Students Who Are Deaf or Hard of Hearing

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  • 0:04 Deaf or Hard of Hearing?
  • 1:40 Hearing Loss
  • 2:29 Accommodations
  • 3:35 Lesson Summary
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Lesson Transcript
Instructor: Dana Dance-Schissel

Dana teaches social sciences at the college level and English and psychology at the high school level. She has master's degrees in applied, clinical and community psychology.

Working with students who are deaf or hard of hearing requires a unique awareness along with special accommodations. This lesson explores the issues faced by the deaf and hard of hearing student.

Deaf or Hard of Hearing?

Take a moment to think about the sounds you have heard today. Perhaps you woke to an alarm clock. Maybe you heard the phone ring, listened to music, or were alerted that your breakfast was ready by the dinging of the microwave oven. As a student, how much do you rely on your sense of hearing?

Many of us take these day-to-day sounds for granted because we have no idea what life might be like without them. This is the reality for people who are deaf or hard of hearing, and students who are hearing impaired face unique challenges. Let's take a moment to define the terms deaf and hard of hearing.

Being deaf means that the individual cannot hear at all or has very little hearing ability. Someone who is hard of hearing can usually hear some level of sound but may struggle to hear certain volumes, pitches or frequencies. Language becomes difficult for those who are very hard of hearing or deaf, and depending on their level of hearing loss, they may or may not speak.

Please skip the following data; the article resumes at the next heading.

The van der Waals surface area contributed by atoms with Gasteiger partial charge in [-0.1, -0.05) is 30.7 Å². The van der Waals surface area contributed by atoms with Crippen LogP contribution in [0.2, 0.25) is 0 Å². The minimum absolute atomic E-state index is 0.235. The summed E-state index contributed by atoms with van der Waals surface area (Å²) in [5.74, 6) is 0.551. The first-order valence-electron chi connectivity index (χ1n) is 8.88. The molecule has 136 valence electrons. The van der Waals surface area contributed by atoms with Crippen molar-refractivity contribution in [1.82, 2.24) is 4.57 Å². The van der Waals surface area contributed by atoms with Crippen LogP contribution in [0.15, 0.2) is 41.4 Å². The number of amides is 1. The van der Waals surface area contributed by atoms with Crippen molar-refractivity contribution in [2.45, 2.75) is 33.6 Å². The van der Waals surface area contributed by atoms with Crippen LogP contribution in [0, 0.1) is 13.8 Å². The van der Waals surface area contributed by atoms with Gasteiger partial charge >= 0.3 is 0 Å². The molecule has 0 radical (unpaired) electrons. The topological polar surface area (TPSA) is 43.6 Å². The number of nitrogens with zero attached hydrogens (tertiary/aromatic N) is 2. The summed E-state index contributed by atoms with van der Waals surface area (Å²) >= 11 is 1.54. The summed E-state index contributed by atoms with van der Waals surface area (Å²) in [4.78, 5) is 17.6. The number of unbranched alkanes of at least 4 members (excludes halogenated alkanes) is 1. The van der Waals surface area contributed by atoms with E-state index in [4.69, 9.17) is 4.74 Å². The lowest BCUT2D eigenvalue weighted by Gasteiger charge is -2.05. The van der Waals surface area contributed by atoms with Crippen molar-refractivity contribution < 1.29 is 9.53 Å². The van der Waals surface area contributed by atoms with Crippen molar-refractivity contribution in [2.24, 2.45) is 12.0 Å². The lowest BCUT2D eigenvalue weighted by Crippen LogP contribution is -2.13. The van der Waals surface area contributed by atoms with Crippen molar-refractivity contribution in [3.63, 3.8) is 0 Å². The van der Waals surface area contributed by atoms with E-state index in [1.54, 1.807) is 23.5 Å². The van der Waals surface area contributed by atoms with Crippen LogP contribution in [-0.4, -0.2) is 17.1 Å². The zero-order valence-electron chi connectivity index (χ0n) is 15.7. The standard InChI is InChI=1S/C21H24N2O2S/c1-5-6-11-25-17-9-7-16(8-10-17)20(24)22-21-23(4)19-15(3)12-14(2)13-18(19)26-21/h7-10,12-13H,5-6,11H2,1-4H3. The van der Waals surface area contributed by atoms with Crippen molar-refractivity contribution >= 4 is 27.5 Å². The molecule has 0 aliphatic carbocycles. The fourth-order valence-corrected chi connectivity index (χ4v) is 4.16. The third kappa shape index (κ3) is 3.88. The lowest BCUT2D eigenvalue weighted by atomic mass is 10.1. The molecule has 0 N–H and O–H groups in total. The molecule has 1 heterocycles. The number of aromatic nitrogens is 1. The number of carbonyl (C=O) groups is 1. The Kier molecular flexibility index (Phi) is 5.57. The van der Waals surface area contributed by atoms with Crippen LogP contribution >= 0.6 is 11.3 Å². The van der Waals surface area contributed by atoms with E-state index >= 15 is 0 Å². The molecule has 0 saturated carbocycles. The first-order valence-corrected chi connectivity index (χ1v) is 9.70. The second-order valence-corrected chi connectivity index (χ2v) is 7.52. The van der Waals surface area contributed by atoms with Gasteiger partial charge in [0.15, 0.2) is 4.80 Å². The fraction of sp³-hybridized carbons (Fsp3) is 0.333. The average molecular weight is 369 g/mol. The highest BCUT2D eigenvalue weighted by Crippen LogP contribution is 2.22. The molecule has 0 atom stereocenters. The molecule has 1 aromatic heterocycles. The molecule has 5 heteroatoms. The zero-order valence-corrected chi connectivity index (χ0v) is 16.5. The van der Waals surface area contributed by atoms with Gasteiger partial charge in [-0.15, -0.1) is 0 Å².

It is estimated that 30 out of every 1000 school children are deaf or hard of hearing. Causes of hearing impairment include gradual hearing loss, or a decline in the ability to hear over time, and congenital hearing loss, or hearing impairment at birth.

Gradual hearing loss may be the result of aging, noise, or both. Age-related hearing loss happens when the middle and inner ear are damaged and change over time. Congenital hearing loss may be genetic. It may also be caused by exposure to a harmful substance in the womb, or some complication at birth.

No matter the type or severity of hearing loss, it can present unique challenges for students in the classroom.

Hearing Loss

Imagine if you couldn't hear all or even part of what was being said in the classroom? That would make it really tough to do well in school, wouldn't it? It would probably affect how you feel about school, yourself, and even your future opportunities.

Hearing impaired students face unique educational, psychological, and behavioral challenges in the classroom. They may experience frustration, withdrawal, anxiety, or embarrassment as a result of the limitations on their hearing. The future may not seem as bright for these students, as they may struggle to live independently and establish a career or relationships.

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